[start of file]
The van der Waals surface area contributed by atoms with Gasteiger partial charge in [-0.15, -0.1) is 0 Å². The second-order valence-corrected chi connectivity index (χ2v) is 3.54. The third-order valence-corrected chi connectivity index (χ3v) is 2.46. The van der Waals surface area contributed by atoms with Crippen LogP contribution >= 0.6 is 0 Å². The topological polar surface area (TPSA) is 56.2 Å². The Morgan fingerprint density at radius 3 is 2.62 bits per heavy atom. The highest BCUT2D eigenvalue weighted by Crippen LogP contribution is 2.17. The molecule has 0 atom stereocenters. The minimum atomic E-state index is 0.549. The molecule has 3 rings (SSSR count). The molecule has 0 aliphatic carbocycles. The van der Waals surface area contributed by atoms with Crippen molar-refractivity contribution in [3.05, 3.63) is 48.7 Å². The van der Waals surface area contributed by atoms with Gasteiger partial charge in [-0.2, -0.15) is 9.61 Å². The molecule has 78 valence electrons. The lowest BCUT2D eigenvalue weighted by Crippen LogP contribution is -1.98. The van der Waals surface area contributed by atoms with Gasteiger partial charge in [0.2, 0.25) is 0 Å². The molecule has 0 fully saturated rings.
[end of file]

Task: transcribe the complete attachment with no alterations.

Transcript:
The van der Waals surface area contributed by atoms with Gasteiger partial charge in [-0.15, -0.1) is 0 Å². The second-order valence-corrected chi connectivity index (χ2v) is 3.54. The third-order valence-corrected chi connectivity index (χ3v) is 2.46. The van der Waals surface area contributed by atoms with Crippen LogP contribution >= 0.6 is 0 Å². The topological polar surface area (TPSA) is 56.2 Å². The Morgan fingerprint density at radius 3 is 2.62 bits per heavy atom. The highest BCUT2D eigenvalue weighted by Crippen LogP contribution is 2.17. The molecule has 0 atom stereocenters. The minimum atomic E-state index is 0.549. The molecule has 3 rings (SSSR count). The molecule has 0 aliphatic carbocycles. The van der Waals surface area contributed by atoms with Crippen molar-refractivity contribution in [3.05, 3.63) is 48.7 Å². The van der Waals surface area contributed by atoms with Gasteiger partial charge in [-0.2, -0.15) is 9.61 Å². The molecule has 78 valence electrons. The lowest BCUT2D eigenvalue weighted by Crippen LogP contribution is -1.98. The van der Waals surface area contributed by atoms with Gasteiger partial charge in [0.2, 0.25) is 0 Å². The molecule has 0 fully saturated rings.